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TM9SF4 Is a Crucial Regulator of Inflammation and ER Stress in Inflammatory Bowel Disease

Mingxu Xie, Joyce Wing Yan Mak, Hongyan Yu, Cherry Tsz Yan Cheng, Heyson Chi Hey Chan, Ting Ting Chan, Louis Ho Shing Lau, Marc Ting Long Wong, Wing-Hung Ko, Liwen Jiang, Xiaoqiang Yao

Published in April 2022, Cellular and molecular gastroenterology and hepatology.


Background & Aims

Inflammatory bowel disease (IBD) is a major intestinal disease. Excessive inflammation and increased endoplasmic reticulum (ER) stress are the key events in the development of IBD. Search of a genome-wide association study database identified a remarkable correlation between a TM9SF4 single-nucleotide polymorphism and IBD. Here, we aimed to resolve its underlying mechanism.


Methods

The role of TM9SF4 was determined with experimental mouse models of IBD. ER stress cascades, barrier functions, and macrophage polarization in colonic tissues and cells were assessed in vivo and in vitro. The expression of TM9SF4 was compared between inflamed regions of ulcerative colitis patients and normal colon samples.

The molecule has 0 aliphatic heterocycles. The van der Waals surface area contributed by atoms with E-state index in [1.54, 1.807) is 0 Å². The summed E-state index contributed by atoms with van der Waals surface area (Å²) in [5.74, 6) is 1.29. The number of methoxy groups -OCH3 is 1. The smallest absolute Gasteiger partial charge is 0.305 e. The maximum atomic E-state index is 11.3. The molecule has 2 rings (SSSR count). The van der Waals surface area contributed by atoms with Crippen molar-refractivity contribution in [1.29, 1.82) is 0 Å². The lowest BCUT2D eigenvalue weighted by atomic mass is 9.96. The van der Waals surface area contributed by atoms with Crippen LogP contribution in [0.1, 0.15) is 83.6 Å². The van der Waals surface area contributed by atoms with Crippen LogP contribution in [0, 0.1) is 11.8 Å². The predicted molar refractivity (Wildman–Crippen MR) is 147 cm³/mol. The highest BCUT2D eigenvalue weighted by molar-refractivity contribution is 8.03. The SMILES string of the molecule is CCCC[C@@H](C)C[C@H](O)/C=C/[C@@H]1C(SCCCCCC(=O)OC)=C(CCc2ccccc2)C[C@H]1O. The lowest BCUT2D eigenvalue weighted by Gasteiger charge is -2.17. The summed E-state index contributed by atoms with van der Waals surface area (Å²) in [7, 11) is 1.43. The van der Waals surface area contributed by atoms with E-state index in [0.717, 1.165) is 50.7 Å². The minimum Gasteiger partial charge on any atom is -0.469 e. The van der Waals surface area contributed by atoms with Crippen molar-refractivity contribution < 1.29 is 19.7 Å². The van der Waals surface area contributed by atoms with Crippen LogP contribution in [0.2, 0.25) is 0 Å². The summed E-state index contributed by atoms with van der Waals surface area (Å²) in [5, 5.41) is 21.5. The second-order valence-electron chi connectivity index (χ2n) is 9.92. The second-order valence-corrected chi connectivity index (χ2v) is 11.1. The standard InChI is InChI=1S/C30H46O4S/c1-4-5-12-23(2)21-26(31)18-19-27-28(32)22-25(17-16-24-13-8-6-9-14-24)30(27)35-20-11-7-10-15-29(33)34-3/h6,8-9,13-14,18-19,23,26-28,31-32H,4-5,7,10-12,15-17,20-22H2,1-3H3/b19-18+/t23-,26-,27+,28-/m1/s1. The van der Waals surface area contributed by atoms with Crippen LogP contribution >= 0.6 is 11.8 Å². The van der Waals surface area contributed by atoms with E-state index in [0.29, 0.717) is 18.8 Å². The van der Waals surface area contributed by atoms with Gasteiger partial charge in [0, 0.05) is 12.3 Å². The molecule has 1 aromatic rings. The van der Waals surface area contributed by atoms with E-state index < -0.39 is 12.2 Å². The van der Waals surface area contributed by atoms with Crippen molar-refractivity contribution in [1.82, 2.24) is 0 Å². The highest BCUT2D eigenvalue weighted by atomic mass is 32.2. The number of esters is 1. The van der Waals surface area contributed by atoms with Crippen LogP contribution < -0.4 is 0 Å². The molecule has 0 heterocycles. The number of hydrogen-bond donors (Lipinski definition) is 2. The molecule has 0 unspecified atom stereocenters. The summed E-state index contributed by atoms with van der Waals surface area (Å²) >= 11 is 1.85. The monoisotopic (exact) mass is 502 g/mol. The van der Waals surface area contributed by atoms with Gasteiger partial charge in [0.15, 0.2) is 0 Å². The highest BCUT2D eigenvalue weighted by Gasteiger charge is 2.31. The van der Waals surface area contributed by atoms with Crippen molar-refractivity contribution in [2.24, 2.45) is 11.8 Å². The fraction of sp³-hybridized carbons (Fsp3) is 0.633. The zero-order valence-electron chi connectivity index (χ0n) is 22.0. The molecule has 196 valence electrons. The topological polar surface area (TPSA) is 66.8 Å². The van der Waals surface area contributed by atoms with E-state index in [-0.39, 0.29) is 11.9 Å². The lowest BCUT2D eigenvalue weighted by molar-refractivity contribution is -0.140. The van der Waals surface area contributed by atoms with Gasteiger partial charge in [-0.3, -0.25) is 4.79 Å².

Results

In mouse models of IBD, genetic knockout of the TM9SF4 gene aggravated the disease symptoms. In colonic epithelial cells, short hairpin RNA–mediated knockdown of TM9SF4 expression promoted inflammation and increased ER stress. In macrophages, TM9SF4 knockdown promoted M1 macrophage polarization but suppressed M2 macrophage polarization. Genetic knockout/knockdown of TM9SF4 also disrupted epithelial barrier function. Mechanistically, TM9SF4 deficiency may act through Ca2+ store depletion and cytosolic acidification to induce an ER stress increase. Furthermore, the expression level of TM9SF4 was found to be much lower in the inflamed colon regions of human ulcerative colitis patients than in normal colon samples.


Conclusions

Our study identified a novel IBD-associated protein, TM9SF4, the reduced expression of which can aggravate intestinal inflammation. Deficiency of TM9SF4 increases ER stress, promotes inflammation, and impairs the intestinal epithelial barrier to aggravate IBD.





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